It’s about time we have honest conversations, acknowledging the ‘light skin privilege’ many black and mixed-race people posses. Allowing dark skin women to say how they feel, without being dismissed as jealous and angry of their light skin counterparts is important too.
“Unfortunately, I have a bit of a privilege compared to my darker sisters and brothers”.
“Can I honestly say that I’ve had to face the same racism and struggles as a woman with darker skin? No, I cannot.” – Zendaya in a 2016 Cosmopolitan interview
Even in the black entertainment industry the bias towards dark skin black women is evident. This beauty legacy, means that ‘the struggle’ is harder for dark skin black women. Along with everything else that was great about Black Panther, the concept of having a dark skin love interest (one which had a darker complexion than her male protagonist), played by Lupita N’yongo is not something we are used to, even in 2018.
Having powerful gate keepers like Shonda Rhimes, has given us characters like Anaalise Keating in ‘How to get Away with Murder’, played by Viola Davis. Nate Moore who works for Marvel Studios was instrumental in placing the Dora Milage via Black Panther on the big screen, which definitely had a billion-dollar impact! Despite this (and other exposures of dark skin black women) and hundreds of years post slavery, I’m still here in 2018 writing a post about colourism!
Maybe we need more representation in our local communities, professional and creative industries? But I’m not sure if this will shift the negative narrative around dark skin black women either. Are these perceptions actually changing? It’s hard to overcome the battle of the mind and like most psychological illnesses, I guess colourism requires some sort of ‘therapy’. The first step in this process is to admit there is a problem, so maybe we start there?
Any other suggestions on how we can move past colourism? Comment below.
There’s a brown girl in the ring tra la la la la…. You may not be familiar with this opening line to the Jamaican nursery rhyme, but you would definitely have heard of Lupita Nyong’o! Various phrases have been associated with the African actress, such as, “Pride of Africa”, “the most beautiful woman in the world” “Lupita Nyong’o dress”; the latter more so than anything else at the moment. Her acting skills brought Lupita centre stage, but designer outfits such as the grasshopper green Gucci dress debuted at the 2015 Cannes film festival, which ended yesterday, also keep Lupita in the spotlight.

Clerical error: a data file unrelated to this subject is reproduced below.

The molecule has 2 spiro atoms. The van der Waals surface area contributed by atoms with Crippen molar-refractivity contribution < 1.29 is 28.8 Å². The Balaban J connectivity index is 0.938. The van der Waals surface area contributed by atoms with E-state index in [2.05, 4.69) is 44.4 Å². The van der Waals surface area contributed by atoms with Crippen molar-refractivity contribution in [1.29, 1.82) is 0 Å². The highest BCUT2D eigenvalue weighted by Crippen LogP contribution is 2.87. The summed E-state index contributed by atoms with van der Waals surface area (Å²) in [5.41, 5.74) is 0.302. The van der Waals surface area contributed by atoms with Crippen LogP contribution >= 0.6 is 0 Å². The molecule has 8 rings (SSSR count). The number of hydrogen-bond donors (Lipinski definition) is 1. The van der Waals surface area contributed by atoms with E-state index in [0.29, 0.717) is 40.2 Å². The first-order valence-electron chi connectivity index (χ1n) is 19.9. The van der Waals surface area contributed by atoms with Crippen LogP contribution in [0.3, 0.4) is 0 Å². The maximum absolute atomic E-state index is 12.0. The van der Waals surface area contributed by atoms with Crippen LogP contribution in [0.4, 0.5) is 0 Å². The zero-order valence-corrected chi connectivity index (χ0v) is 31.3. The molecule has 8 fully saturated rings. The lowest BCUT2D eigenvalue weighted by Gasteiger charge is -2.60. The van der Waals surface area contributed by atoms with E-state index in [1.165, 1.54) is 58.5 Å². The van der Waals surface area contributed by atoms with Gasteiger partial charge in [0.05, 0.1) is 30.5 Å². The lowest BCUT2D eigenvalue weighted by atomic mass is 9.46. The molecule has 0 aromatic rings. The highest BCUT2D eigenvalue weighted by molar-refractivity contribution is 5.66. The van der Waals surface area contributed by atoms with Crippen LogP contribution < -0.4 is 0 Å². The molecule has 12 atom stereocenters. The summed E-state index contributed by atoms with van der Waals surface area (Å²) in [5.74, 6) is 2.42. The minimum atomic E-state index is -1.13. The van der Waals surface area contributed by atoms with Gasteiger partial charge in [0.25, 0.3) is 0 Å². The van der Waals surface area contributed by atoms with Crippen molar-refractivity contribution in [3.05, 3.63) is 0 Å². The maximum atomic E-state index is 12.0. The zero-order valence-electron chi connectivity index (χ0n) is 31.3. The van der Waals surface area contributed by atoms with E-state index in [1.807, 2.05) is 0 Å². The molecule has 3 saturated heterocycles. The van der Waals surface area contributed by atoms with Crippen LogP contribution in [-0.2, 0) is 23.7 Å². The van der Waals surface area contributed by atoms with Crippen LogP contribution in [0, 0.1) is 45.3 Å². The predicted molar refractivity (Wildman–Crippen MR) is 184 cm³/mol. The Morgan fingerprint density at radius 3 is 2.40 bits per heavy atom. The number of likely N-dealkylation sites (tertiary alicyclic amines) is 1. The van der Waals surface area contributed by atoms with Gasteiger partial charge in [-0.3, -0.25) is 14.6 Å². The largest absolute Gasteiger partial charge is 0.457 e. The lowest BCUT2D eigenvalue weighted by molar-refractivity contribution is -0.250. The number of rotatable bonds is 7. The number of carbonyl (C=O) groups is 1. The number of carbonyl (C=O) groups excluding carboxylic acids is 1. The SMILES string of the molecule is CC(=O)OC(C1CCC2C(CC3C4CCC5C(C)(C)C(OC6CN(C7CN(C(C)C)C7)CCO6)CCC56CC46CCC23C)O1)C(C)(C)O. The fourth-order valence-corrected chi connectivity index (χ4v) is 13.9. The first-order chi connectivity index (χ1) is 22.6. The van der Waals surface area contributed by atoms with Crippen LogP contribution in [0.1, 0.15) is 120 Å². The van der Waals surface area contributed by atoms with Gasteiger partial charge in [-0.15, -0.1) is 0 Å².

It’s said that Hollywood is where dreams come true but Lupita’s meteoric rise to fame after winning the Oscar for Best Supporting Actress in her first mainstream film, must have been written in destiny. Most actors have ‘a look’ about them; Lupita’s most conspicuous attribute is her skin, more accurately, it’s colour. Of course there are a few black actresses around but even in ‘black Hollywood’ we rarely see dark-skinned female actresses given a chance to display their skills let alone applauded for them. Unfortunately when a black actress steps onto the scene, it’s not just about the acting… skin complexion is usually part of the equation. Colourism, the fungus which keeps on spreading is still an issue in the African diaspora whether they are in Europe, the Americas or the Caribbean. However, it does exist in many parts of the world, including Asia, so isn’t just a ‘black problem’. It’s disheartening that the shade of skin has such a heavy influence on who is given opportunities and who isn’t, but this is the current scene of the world today. A dark-skinned African woman with short afro given a chance to shine and be celebrated in Hollywood (arguably the world’s stage for film and entertainment), is a bit of a misfit on the common narrative in this context. In April 2014 People Magazine, named Lupita the most “beautiful woman in the world”. With all the talk of her looks and red carpet dresses, it’s easy to forget that first and foremost Lupita is an actress and I’m glad to see that she is staying true to her love, after all beauty is only skin deep. I first saw Lupita in the African TV series Shuga, but was intrigued by her story like most people, once she garnered attention on the main stage. Lupita’s physical reflection is the opposite to what has been considered ‘acceptable’ by many (including black) cultures, especially in the entertainment business where looks are everything! She doesn’t have Nicki Minaj boobs and booty, which some believe is the epitome of the black female physique (real or surgically enhanced) celebrated in black culture, but she does have tightly coiled afro kinky hair and smooth onyx skin. We’re so used to NOT seeing female actress like her, that it was a shock when she appeared on international screens and the same can be said for Viola Davis.